What to do when coronavirus brings job loss, debt and a housing dilemma
Dear Liz: I was employed as a tour guide for seniors but because of COVID-19, all our trips are canceled. I depended on the income because I have no other, besides Social Security, which I started at age 62. I now have credit card debt. I also needed a new car (mine was 24 years old and dying) so I’m leasing a car. The lease is up early next year and I would love to keep the car, if possible. My question is what to do with my home, where I have lived for more than 65 years. It was our parents’ home and now it’s owned equally with my brother, although because I live here, I pay everything: mortgage, taxes, insurance and so on. Should I sell my house and get an apartment? Rent it out? Get a roommate? Getting a roommate would not be my first choice, but I really want to stay in my home that I love so much.
Answer: If getting a roommate would give you enough income, then that may be the best solution — particularly since staying in your home is a top priority. Ideally, the rent you could charge would be enough to allow you to make ends meet, pay off your debt and save to buy your car.
If you’d still be running a deficit, however, then consider other solutions. If you can’t rent the home for enough to keep your head above water, then you probably should consider a sale.
Housing advocates fear that they could see a wave of evictions in the coming months, as states end moratoriums put in place during the coronavirus outbreak.
One option, if your brother is amenable, is to sell some or all of your equity to him with the understanding that you could remain in the home. Make sure to get a written agreement; a lawyer could help with this. If your brother is not willing or able to buy your equity, you may have to put the house up for sale.
These are difficult changes, but your job isn’t likely to come back anytime soon. Finding a new gig, at your age and in this economy, may not be possible. Selling the house could free up some money for the future and allow you to reduce expenses rather than going deeper into debt.
The IRS doesn’t need your worry
Dear Liz: My mother received a stimulus payment on behalf of my late father in April. Per an IRS directive on May 6, I returned the money to the IRS. As of Aug. 1, the check I sent has not been cashed. I have made two phone calls to the specific IRS phone number that deals with any stimulus payment issues and both times have been told, “Don’t worry about it.” Do you have any suggestions for us?
Answer: Yes. Don’t worry about it. And stop calling.
The IRS is dealing with a tremendous backlog that accumulated while its operations centers were shut down because of the pandemic. Although the centers have reopened, the pandemic is still affecting the agency and probably will do so for some time.
The IRS recently warned that “live assistance on telephones, processing paper tax returns and responding to correspondence continue to be extremely limited.” The IRS will cash the check eventually; your calls won’t speed that up and will unnecessarily tax an already overwhelmed system.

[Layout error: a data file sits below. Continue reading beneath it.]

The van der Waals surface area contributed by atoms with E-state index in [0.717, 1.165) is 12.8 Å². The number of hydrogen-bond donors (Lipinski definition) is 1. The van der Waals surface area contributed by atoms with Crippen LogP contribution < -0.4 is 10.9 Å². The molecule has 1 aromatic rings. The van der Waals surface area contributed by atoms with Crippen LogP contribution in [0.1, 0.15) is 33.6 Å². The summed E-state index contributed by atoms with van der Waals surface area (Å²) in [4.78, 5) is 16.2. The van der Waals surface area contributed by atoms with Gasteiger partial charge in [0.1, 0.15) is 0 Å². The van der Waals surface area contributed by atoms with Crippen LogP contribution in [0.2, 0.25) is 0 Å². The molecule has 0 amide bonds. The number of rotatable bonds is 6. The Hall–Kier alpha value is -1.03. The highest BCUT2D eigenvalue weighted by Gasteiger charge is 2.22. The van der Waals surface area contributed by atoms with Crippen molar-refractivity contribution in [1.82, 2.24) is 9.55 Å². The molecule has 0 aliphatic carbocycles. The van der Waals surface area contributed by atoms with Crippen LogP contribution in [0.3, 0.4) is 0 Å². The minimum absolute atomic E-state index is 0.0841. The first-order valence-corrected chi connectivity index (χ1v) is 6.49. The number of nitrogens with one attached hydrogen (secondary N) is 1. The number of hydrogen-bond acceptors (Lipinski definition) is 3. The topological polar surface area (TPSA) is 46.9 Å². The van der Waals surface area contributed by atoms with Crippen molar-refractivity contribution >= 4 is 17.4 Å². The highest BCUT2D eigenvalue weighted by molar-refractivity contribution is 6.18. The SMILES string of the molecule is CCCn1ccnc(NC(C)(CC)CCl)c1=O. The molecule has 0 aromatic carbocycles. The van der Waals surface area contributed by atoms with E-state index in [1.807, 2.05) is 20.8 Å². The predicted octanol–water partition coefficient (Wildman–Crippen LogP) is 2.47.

In the future, consider using the IRS’ online payment systems. They’re safer than sending checks in the mail and you’ll get instant confirmation that your payment was received.
Balancing disability and survivor benefits
Dear Liz: My 70-year-old husband is retiring at the end of the month. I’m 64 and collecting Social Security disability. If he should pass away before me, which is not likely considering my medical conditions, will I still get at least half of his Social Security income instead of my own, if it’s more than what I’m already collecting? I do understand that my disability benefit will stop at 65. I will then be collecting a regular Social Security benefit at my retirement age of 67. We are totally confused and trying to decide whether to forgo getting a retirement annuity benefit for me from his employer pension if he should pass before me.
Answer: Your disability benefit doesn’t stop at 65. It continues until you reach your full retirement age of 67, and then converts to a retirement benefit. The name for the benefit changes but the amount doesn’t.
If the amount you’re receiving is less than what your husband gets, and your husband dies first, you will get a survivor’s benefit equal to what he was getting. Survivors don’t get their own benefit plus their spouse’s; they just get the larger of the two benefits.
With pensions, it would be smart to get expert advice before you sign away your right to a survivor benefit. The default payout option for a married person is typically “joint and survivor,” which means the survivor would continue to receive the checks after the person dies. Opting for a “single life” payout instead increases the monthly check, but the money stops when he dies. While it may seem more likely you’ll die first, there are no guarantees and waiving your right to a survivor benefit could lead to a steep drop in your income.
The pension may offer different joint and survivor options, such as 100%, 75% and 50%. With the 100% option, the payments continue to be the same if he dies first. The 75% and 50% options reduce the payment after his death to 75% or 50% of the previous amount. Choosing 75% or 50% could be a decent compromise that allows you to get more money now but still get payments should he die first.
Liz Weston, Certified Financial Planner, is a personal finance columnist for NerdWallet. Questions may be sent to her at 3940 Laurel Canyon, No. 238, Studio City, CA 91604, or by using the “Contact” form at asklizweston.com.
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